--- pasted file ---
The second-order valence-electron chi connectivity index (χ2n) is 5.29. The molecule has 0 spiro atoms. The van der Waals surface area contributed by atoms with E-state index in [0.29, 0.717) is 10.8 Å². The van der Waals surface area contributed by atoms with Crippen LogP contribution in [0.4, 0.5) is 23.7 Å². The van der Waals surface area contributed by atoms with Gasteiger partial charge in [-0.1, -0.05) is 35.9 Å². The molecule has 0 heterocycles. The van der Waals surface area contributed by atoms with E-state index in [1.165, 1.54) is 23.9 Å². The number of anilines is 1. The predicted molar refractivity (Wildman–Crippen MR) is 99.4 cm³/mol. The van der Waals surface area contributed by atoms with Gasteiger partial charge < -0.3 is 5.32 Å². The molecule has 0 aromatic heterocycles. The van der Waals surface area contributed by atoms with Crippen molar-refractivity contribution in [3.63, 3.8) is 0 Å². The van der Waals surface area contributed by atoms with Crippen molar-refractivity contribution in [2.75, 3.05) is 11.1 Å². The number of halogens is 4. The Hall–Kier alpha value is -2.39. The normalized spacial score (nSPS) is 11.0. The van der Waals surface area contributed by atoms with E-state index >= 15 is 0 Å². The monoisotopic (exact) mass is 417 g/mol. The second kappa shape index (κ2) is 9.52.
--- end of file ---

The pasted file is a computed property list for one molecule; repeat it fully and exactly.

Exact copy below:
The second-order valence-electron chi connectivity index (χ2n) is 5.29. The molecule has 0 spiro atoms. The van der Waals surface area contributed by atoms with E-state index in [0.29, 0.717) is 10.8 Å². The van der Waals surface area contributed by atoms with Crippen LogP contribution in [0.4, 0.5) is 23.7 Å². The van der Waals surface area contributed by atoms with Gasteiger partial charge in [-0.1, -0.05) is 35.9 Å². The molecule has 0 heterocycles. The van der Waals surface area contributed by atoms with E-state index in [1.165, 1.54) is 23.9 Å². The number of anilines is 1. The predicted molar refractivity (Wildman–Crippen MR) is 99.4 cm³/mol. The van der Waals surface area contributed by atoms with Gasteiger partial charge < -0.3 is 5.32 Å². The molecule has 0 aromatic heterocycles. The van der Waals surface area contributed by atoms with Crippen molar-refractivity contribution in [3.63, 3.8) is 0 Å². The van der Waals surface area contributed by atoms with Crippen molar-refractivity contribution in [2.75, 3.05) is 11.1 Å². The number of halogens is 4. The Hall–Kier alpha value is -2.39. The normalized spacial score (nSPS) is 11.0. The van der Waals surface area contributed by atoms with E-state index >= 15 is 0 Å². The monoisotopic (exact) mass is 417 g/mol. The second kappa shape index (κ2) is 9.52.